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PostPosted: Tue Sep 05, 2017 12:38 am    Post subject: Reply with quote

I don't normally show games that I play against chess computers, but I figured I would show one that I just played against Novag Constellation Forte. Last game I played was about 1 month ago while I was on a flight to Germany to visit family in North Germany who I have not seen in years. As it happened Michael (Blaubaer) was at that time also visiting family and was not too far away from where I was. So I drove up to meet him and we spent an afternoon and evening having dinner and talking a bit about chess and a bit about other stuff. Michael is a nice guy and I was glad that I had a chance to meet him.

Anyway on the plane you are able to play Kasparov Gambit on the little TV which you have in front of you on international flights. So it was fun to play a couple of games against this old program.

Since I returned from Vacation in early August I have been really too busy catching up with work and doing these human game evaluations in my spare time.

So finally after finishing my posts today I really did feel like a game of chess. Since I had just written about Novag Super Constellation, it seemed appropriate to play a game against a Novag computer. When I looked for one to play against I immediately saw Novag Constellation Forte staring at me. This apparently is a slightly improved version of Super Constellation with 5 Mhz instead of Super Constellation's 4 MHz. In the 1986 CRA report it was shown at 2091 USCF ELO. Schachcomputer.Info shows it as 1885 ELO which is the rating I am using. Forte is playing at level 3 which is 30 seconds per move average time. I tried to play at about the same time but tend to move a little quicker unless a game situation is very complicated. Complicated situations is something I try to really avoid if I can with chess computers.

[Event "?"]
[Site "?"]
[Date "2017.09.04"]
[Round "?"]
[White "Spacious Mind, 30s"]
[Black "Novag Constellation Forte, LV 3."]
[Result "1-0"]
[BlackElo "1885"]
[PlyCount "97"]

1. e4 e5 2. Nf3 Nc6 3. Bb5 d6 4. h3 {Novag Constellation Forte out of book}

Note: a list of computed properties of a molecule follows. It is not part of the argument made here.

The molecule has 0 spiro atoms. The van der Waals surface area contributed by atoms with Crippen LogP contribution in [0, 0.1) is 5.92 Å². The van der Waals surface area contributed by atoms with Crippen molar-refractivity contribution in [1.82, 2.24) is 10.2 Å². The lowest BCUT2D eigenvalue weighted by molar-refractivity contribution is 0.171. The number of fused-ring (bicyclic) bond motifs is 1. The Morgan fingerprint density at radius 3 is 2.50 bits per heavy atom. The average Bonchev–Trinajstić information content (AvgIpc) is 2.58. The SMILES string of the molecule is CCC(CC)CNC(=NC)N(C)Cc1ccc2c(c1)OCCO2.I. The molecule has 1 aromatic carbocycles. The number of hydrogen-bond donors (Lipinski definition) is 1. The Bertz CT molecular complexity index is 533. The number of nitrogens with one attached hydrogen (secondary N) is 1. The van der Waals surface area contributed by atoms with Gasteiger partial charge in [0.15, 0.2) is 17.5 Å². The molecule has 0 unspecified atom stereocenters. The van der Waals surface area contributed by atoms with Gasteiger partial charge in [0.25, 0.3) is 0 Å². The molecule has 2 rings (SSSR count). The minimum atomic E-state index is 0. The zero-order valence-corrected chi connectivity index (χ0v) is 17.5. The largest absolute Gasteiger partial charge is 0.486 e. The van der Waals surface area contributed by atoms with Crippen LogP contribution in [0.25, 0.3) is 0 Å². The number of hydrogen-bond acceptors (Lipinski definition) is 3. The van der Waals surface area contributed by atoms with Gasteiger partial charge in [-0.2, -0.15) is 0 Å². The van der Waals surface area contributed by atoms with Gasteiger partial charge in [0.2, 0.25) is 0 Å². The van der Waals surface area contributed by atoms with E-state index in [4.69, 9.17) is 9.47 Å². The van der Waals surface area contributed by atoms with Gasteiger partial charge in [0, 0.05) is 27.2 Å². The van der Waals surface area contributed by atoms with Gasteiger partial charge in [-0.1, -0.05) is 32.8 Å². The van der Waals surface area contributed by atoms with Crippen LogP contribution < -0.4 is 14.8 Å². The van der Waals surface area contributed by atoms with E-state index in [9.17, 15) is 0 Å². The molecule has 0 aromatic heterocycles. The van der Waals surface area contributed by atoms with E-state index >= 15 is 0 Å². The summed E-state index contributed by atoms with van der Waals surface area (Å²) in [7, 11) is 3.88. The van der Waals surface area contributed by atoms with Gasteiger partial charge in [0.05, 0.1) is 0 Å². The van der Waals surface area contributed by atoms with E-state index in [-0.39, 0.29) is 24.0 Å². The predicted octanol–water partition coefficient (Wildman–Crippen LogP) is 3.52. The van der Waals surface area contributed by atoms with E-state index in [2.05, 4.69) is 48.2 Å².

I have not really practiced chess openings in 20 plus years therefore whatever I do nowadays tends to be from my failing old memory or what I remember from dedicated computer matches. So when it comes down to it, it is not very much really and I get thrown out of my memory book pretty easily as with example the move 3. ... d6 in this game when I had been expecting 3. ... a6 and forthcoming Spanish variations.

Anyway in a situation like this, I tend to retaliate immediately by playing a move that throws the chess computer also out of the book, thereby hopefully giving me some even chances in the opening. After I had played 4. h3 Forte was also out of book which of course puts me back into a place where I feel more comfortable.

Nf6 5. Nc3 Bd7 6. O-O Be7 7. d4 O-O 8. dxe5 Nxe5 9. Nxe5 dxe5 10. Bxd7 Qxd7 11. Qxd7 Nxd7 12. Nd5 Bd6 13. Bg5



Playing 13. Bg5 seems kind of like a beginners move, but over the years I had learned two things that generally helped me to beat chess computers. One is to quickly take control of an open file and the second is to be seemingly aggressive with moves that make the dedicate computer feel uncomfortable where they will have the tendency to start moving pawns forward. This is a trick that typically helps me later during the endgame phase that I can exploit as I know that this is where I tend to be better than most dedicated chess computers and gives me the best chance to win the game. In other words bluff them from time to time. As expected Forte did not really like Bg5 and played f3 to move my Bishop back, which I did to e3.

f6 14. Be3 Rfd8 15. Rad1 Nb6 16. b3 Nxd5 17. Rxd5 c6 18. Rd3 Bc7 19. Rfd1 Rxd3 20. Rxd3 Bb6 21. Bxb6 axb6 22. a4 Rf8 23. Kf1 g6 24. Ke2 Kg7



So by now I have simplified the game through exchanges and controlling the open file, centralizing the King, where I knew it would now be almost impossible for me to lose this game. The very least a draw and with the confidence that I have in endgames I felt good about my winning chances. Therefore to ensure that I can't lose this game, I decided to exchange the Rooks and make it a Kings and Pawns endgame.

25. Rd7+ Rf7 26. Rxf7+ Kxf7 27. Kd3 Ke6 28. Kc4 f5 29. f3 fxe4 30. fxe4



Now this is the critical position. I had advanced my King to c4 threatening to breakthrough on the Queenside. It is in positions like this where dedicated computers tend to make a mistake as they often cannot search deeply enough to find the right alternatives. In the above position Forte sees an advanced white King and sees its own double pawns as a weakness for sure. Therefore it struggles to see that it only has one good move which is to counterattack with his King by moving to Kf6 followed by Kg5 threatening Kf4 and its own King pawn advances. In short after 30. Kf6 which was the only non losing move in the above position I probably would have had to retreat my King to d3, protect my Kingside and hope for later opportunities to launch something on the Queenside. Anyway Forte played 30. ... h6? and the win now became easy.

h6? 31. b4 Kd6 32. c3 Kc7 33. b5 Kd7 34. bxc6+ bxc6 35. Kb4 Kd6 36. c4 g5 37. g4 Kc7 38. c5 Kb7 39. cxb6 Kxb6 40. a5+



Now its all over.

Ka7 41. Kc5 Ka6 42. Kxc6 Kxa5 43. Kd5 Kb6 44. Kxe5 Kc7 45. Kf6 Kd7 46. e5 Ke8 47. Ke6 h5 48. gxh5 Kf8 49. Kd7 1-0

Well that's it. The next time I post a game might be in 10 years or so Smile